Everly Hanson, 6, of Clinton sits on Santa Claus’ knee at Kringleville in Waterville on Saturday as Santa shows her how to form a heart with two tiny candy canes. Amy Calder/Morning Sentinel

WATERVILLE — Everly Hanson, 6, of Clinton climbed into Santa’s lap, her eyes wide with wonder.

He asked what she wanted for Christmas. She said she wanted a teal gymnastics bar.

“I have a lot of medals,” she explained later.

Hanson and her parents, Allyson and Jake Hanson, were just three of more than 400 people who visited Santa Claus on Saturday at Kringleville, a mini North Pole at Castonguay Square downtown.

Outside Santa’s cabin it was chilly, but inside it was warm, with a fireplace aglow, Christmas trees all lit up and elves taking photos.

Everly Hanson, wearing a pink hat with a silver “E” on the front, smiled as Santa produced two tiny candy canes and held them together in the shape of a heart.


“What I want you to do is to take my heart and share your heart with others,” he said. “You know how you do that?” Just say, ‘Merry Christmas.'”

After the Hansons said goodbye to Santa and his elves, Allyson Hanson said their older children visited Santa when they were young, so she and her husband had been there before.

“This was a much more personal experience and she (Everly) wasn’t nervous,” she said.

The Children’s Discovery Museum oversees Kringleville, where children and parents enjoyed free hot chocolate Saturday as they waited in line to see Santa in his house, just across from City Hall. The line of waiting adults and children stretched nearly to Main Street, all along the south wall of the Paul J. Schupf Art Center.

The line of families to see Santa Claus at Kringleville on Saturday at Castonguay Square in Waterville extends nearly to Main Street. Amy Calder/Morning Sentinel

Volunteers from Optum Rx were collecting items for the Maine Children’s Home. Jake the Elf, who also helps Santa, said youth boots and socks are in great demand this year, and people are bringing them to donate. They may also donate them Sunday, as Kringleville will be open from 1-4 p.m. The last day of Kringleville is Friday and it will be open 6-8 p.m.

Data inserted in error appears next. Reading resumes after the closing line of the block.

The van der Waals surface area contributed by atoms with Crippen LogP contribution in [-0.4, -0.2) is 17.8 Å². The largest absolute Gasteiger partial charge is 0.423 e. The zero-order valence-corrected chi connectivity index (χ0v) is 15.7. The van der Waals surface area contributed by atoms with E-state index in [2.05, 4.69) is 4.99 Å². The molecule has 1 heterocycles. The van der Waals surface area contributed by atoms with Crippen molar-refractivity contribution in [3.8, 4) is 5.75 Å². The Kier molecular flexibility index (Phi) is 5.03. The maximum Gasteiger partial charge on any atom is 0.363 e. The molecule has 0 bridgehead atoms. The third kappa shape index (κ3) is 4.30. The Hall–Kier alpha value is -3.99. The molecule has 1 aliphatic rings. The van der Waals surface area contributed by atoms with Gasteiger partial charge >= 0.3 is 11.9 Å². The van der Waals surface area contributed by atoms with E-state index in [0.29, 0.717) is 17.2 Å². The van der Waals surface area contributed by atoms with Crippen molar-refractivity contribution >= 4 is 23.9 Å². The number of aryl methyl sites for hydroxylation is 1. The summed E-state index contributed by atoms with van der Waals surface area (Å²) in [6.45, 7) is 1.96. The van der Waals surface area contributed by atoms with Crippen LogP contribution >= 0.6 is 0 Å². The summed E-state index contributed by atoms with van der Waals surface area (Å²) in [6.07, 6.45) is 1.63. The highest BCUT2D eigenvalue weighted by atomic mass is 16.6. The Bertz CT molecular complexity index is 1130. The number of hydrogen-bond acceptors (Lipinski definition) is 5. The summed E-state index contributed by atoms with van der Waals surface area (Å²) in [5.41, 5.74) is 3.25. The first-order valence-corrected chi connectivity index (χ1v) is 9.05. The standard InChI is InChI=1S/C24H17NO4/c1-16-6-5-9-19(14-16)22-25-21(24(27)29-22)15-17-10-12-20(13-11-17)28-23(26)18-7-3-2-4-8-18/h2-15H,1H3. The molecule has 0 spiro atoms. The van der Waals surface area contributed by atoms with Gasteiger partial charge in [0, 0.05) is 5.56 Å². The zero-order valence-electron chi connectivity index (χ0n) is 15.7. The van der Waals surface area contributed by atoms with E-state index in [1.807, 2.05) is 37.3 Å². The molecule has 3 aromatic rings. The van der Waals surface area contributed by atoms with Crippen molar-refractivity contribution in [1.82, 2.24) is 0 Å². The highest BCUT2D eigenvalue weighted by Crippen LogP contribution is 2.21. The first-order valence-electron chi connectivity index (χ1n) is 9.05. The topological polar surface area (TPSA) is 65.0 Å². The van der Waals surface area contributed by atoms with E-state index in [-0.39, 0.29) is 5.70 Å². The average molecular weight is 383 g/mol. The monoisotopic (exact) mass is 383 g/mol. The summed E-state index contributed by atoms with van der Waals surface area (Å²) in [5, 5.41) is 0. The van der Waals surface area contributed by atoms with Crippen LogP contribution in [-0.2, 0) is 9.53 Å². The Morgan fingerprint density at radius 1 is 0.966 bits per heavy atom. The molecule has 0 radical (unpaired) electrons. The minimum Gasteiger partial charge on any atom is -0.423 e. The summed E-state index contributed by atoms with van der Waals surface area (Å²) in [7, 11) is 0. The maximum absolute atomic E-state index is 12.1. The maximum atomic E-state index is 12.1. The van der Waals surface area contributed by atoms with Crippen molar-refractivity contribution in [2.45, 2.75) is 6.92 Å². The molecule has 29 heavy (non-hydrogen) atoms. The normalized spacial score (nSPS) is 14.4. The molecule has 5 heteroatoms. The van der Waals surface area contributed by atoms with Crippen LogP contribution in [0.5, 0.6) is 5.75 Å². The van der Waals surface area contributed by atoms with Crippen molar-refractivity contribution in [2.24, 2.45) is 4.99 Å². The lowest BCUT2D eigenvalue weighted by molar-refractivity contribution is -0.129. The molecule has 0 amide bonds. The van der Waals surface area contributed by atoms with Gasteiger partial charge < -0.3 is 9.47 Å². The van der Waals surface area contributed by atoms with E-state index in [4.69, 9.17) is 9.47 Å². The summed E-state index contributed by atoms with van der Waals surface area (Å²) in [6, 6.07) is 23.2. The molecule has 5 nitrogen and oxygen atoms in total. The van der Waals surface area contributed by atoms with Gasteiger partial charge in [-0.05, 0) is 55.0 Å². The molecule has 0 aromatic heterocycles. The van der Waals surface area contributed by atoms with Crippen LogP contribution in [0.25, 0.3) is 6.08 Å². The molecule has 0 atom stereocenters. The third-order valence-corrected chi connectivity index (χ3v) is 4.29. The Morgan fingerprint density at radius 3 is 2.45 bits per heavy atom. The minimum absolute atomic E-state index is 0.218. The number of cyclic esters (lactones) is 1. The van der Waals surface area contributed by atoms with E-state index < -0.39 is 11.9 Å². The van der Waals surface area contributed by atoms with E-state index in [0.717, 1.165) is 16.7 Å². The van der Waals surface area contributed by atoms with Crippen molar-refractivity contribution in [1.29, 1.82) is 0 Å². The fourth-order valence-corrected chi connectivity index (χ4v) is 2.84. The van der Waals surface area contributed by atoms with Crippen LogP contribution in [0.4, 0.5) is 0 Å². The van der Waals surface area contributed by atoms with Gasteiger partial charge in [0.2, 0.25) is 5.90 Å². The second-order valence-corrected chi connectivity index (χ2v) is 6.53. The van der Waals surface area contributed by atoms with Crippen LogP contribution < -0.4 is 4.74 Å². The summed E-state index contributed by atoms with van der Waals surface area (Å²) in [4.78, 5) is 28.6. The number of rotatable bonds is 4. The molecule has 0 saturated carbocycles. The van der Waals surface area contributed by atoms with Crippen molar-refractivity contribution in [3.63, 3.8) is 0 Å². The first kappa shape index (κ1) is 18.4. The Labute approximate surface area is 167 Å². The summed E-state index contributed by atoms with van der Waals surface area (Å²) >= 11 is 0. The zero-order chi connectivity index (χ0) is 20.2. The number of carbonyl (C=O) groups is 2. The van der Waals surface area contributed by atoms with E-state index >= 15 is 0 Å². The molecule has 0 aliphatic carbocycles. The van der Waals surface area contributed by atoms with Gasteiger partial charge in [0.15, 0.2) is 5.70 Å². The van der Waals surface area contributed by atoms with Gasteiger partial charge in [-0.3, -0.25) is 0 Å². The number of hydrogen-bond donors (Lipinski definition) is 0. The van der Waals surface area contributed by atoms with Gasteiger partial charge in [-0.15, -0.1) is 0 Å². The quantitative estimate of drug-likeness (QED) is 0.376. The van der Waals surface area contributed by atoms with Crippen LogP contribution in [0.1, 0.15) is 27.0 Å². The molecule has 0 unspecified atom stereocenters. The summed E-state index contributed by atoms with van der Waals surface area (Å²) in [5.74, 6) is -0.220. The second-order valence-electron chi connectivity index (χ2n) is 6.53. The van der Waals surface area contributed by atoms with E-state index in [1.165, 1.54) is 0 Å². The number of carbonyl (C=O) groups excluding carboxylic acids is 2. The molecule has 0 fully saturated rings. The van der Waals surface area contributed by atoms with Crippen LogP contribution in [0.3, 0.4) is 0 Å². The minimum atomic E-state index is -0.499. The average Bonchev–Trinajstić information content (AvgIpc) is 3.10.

People come to visit Santa from as far away as Lewiston, Jake the Elf said.


“On Saturdays, we’ve had 350 to 450 people come and on Sundays, about 250,” he said. “But on Sundays, it’s been either raining or snowing.”

The Mid-Maine Chamber of Commerce gets free books donated each holiday season from Sappi and Marden’s Surplus & Salvage and they were being given away Saturday. Lisa Covey, who also gives away free books at all sorts of events, was there doing the same.

“We’ve already handed out over 400 books this year,” Jake the Elf said.

The Central Maine Jeep Club also was on hand Saturday and donated gifts to the Maine Children’s Home. At a recent Kringleville event, Waterville Senior High School students helped children waiting in line do arts and crafts.

Jake the Elf said his goal is to increase the number of community partners setting up outside Kringleville each year to help children. The rules for signing up include that no politics or selling are involved, he said.

Meanwhile, inside his cabin, Santa spoke with one little boy who vowed he has been on the “good list” this year. Santa said there are not a lot of people on the bad list.


“Only politicians from Washington end up on that list — no kids,” he said. “There’s no such thing as a bad child. All children are good.”

Santa said “slime and Legos” are the most asked-for gifts this year.

How has his experience been this year at Kringleville? Simply wonderful, Santa said.

“I have heard so many incredible stories from the kids and they’re just so loving,” he said. “And it’s what Christmas is all about, and I’m getting more out of this than I think they are. Children are a gift and it started with the greatest gift of all — the reason we have Christmas.”

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